Antipsychotic restraint ‘horror stories’ likely

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Dementia Australia has slammed the misuse of antipsychotic drugs and restraints in nursing homes following new reports

In September 2018, the ABC’s Four Corners program reported on failings of the residential aged care system, including the use of medicines; at the time, Prime Minister Scott Morrison announced a Royal Commission into the aged care sector.

This Royal Commission, set to begin on Friday, is likely to unearth “numerous horror stories,” according to Joe O’Brien, presenter of the ABC’s 7.30.

On 16 January, he introduced a piece by reporter Anne Connolly, who told the stories of aged care residents who were allegedly restrained with antipsychotics, as well as with physical means.

One patient, 84-year-old Margaret Barton, was prescribed oxazepam “as needed”.

Three weeks later, the doctor “tripled the drug – a dosage later described as excessive,” Ms Connolly said.

Ms Barton’s husband Harold told the reporter that “because of the drugs, she lost her balance and she got a bruising and a black eye, and a broken pelvis”.

She died soon afterwards.

The family of another man were told that he had not been given medicines, but later received a bill from a pharmacy for three boxes containing 180 doses of an antipsychotic.

Ms Connolly asked dementia expert Professor Henry Brodaty whether he believed GPs were being pressured into prescribing antipsychotics and sedatives.

He replied that this happened “very often”.

“A nurse will ring up and say, ‘Ms Smith is being agitated, she’s going to other people’s rooms, she’s screaming all night. Can you give her something?’

“And of course, that’s the easiest thing to do — to give her something.”

Dementia Australia Maree McCabe said the story highlights flaws in the current aged care system, as well as reinforcing the need for the Royal Commission into Aged Care Quality and Safety to focus on education and building the capacity of residential aged care services to support staff to better understand, manage and support people living with dementia with the sometimes complex and challenging symptoms dementia may present.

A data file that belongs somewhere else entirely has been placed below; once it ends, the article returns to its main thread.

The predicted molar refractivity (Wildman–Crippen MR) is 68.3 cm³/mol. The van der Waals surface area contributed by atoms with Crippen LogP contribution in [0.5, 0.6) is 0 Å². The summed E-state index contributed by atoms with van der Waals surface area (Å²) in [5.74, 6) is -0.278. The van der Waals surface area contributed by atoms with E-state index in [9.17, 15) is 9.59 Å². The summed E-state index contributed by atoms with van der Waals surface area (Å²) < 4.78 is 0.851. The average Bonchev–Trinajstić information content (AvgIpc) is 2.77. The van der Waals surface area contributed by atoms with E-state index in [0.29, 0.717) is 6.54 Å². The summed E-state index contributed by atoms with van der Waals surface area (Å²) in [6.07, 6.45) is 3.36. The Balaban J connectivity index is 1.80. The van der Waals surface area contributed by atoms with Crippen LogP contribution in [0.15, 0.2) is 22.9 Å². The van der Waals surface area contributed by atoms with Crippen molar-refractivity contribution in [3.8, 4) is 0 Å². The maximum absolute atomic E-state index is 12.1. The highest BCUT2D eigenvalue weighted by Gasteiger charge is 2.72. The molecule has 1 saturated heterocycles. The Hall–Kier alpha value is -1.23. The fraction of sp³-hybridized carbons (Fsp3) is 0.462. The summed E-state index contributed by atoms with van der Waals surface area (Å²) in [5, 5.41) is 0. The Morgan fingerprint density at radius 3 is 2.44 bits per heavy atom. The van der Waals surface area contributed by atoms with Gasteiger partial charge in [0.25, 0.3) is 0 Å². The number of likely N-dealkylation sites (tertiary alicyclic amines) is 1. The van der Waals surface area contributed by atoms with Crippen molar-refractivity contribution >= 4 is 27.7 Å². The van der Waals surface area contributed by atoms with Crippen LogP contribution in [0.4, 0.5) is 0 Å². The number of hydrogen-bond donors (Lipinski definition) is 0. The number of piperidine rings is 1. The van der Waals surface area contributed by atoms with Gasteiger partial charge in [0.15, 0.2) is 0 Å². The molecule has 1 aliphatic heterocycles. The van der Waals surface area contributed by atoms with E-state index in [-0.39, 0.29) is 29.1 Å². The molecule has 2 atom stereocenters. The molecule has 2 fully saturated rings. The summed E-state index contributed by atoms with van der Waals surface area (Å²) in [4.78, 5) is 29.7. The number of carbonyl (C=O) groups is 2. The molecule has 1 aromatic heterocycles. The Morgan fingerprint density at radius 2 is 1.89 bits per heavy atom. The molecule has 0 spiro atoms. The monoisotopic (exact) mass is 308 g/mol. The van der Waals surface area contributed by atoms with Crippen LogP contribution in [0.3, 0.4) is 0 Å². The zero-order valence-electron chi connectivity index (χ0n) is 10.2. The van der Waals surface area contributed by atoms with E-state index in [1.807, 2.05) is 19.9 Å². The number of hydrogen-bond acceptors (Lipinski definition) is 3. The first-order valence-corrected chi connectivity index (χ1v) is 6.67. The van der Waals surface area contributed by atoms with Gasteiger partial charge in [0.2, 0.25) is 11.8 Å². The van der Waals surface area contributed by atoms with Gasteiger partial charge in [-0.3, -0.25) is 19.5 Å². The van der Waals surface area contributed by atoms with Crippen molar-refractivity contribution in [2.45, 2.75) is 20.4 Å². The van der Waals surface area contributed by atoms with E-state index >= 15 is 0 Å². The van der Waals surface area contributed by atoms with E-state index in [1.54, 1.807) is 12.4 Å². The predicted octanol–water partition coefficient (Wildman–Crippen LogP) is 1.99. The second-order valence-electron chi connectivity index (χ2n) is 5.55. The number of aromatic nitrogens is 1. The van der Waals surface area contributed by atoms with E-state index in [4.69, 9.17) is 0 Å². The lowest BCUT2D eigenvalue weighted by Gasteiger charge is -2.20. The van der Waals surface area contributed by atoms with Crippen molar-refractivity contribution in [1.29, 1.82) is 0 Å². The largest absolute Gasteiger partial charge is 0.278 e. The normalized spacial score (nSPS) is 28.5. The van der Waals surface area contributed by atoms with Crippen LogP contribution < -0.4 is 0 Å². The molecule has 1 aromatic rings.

“Australians need to have confidence in the system such that when they, their families and loved ones become clients of aged care they will be supported with the best health care system possible, along with staff who have current dementia training, knowledge and qualifications,” Ms McCabe said.

“It is crucial to form a partnership between the person living with dementia, family carers, their treating doctor, pharmacist and other health and aged care professionals to consider providing alternatives to the use of antipsychotic medications.

“Having clear roles and responsibilities of those involved in this partnership is also imperative to ensure that medication management, care practices and individual wellbeing is addressed in a holistic, integrated way.

“When it comes to anti-psychotics and physical restraints, in most cases, staff have an inherent desire to want to keep the person they care for safe.

“However, they may be unaware of the potential side effects of the medications, such as increased agitation, increased risk of falls, the potential masking of other symptoms or they may not understand that physically restraining someone could be a breach of their human rights.”

Watch 7.30’s report here.

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1 Comment

  1. It’s not just antipsychotics. Benzodiazepines are now being used instead of antipsychotics- prevalence in aged care is rising. If you restrict one class the use of substitutes will occur. Pick your poison.

    It’s not just in people with dementia either. Both antipsychotics and benzodiazepines are being given to people who are agitated, calling out for attention and anxious. Older people without dementia have these symptoms too.

    Pharmacists should provide education as QUM about these drugs, do audits and recommend monitoring for effect and adverse effects. Deprescribing is the key.

    For the first national audit of psychotropic use please web search: Westbury: time for action. ANZJP.

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